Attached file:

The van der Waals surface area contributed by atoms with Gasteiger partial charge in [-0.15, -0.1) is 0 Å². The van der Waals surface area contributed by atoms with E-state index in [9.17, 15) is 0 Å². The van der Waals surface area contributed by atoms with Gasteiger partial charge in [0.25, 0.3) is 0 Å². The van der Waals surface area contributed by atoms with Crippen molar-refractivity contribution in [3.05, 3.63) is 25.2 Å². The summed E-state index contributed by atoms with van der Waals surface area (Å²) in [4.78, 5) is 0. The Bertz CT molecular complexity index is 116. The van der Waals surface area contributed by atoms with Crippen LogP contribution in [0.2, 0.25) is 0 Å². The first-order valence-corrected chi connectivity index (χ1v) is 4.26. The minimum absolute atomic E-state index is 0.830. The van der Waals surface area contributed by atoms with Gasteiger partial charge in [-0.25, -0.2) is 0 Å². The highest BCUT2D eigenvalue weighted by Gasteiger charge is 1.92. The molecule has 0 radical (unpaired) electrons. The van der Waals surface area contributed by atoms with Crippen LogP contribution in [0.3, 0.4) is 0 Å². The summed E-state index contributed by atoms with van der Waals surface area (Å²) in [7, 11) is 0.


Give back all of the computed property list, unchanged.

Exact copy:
The van der Waals surface area contributed by atoms with Gasteiger partial charge in [-0.15, -0.1) is 0 Å². The van der Waals surface area contributed by atoms with E-state index in [9.17, 15) is 0 Å². The van der Waals surface area contributed by atoms with Gasteiger partial charge in [0.25, 0.3) is 0 Å². The van der Waals surface area contributed by atoms with Crippen molar-refractivity contribution in [3.05, 3.63) is 25.2 Å². The summed E-state index contributed by atoms with van der Waals surface area (Å²) in [4.78, 5) is 0. The Bertz CT molecular complexity index is 116. The van der Waals surface area contributed by atoms with Crippen LogP contribution in [0.2, 0.25) is 0 Å². The first-order valence-corrected chi connectivity index (χ1v) is 4.26. The minimum absolute atomic E-state index is 0.830. The van der Waals surface area contributed by atoms with Gasteiger partial charge in [-0.25, -0.2) is 0 Å². The highest BCUT2D eigenvalue weighted by Gasteiger charge is 1.92. The molecule has 0 radical (unpaired) electrons. The van der Waals surface area contributed by atoms with Crippen LogP contribution in [0.3, 0.4) is 0 Å². The summed E-state index contributed by atoms with van der Waals surface area (Å²) in [7, 11) is 0.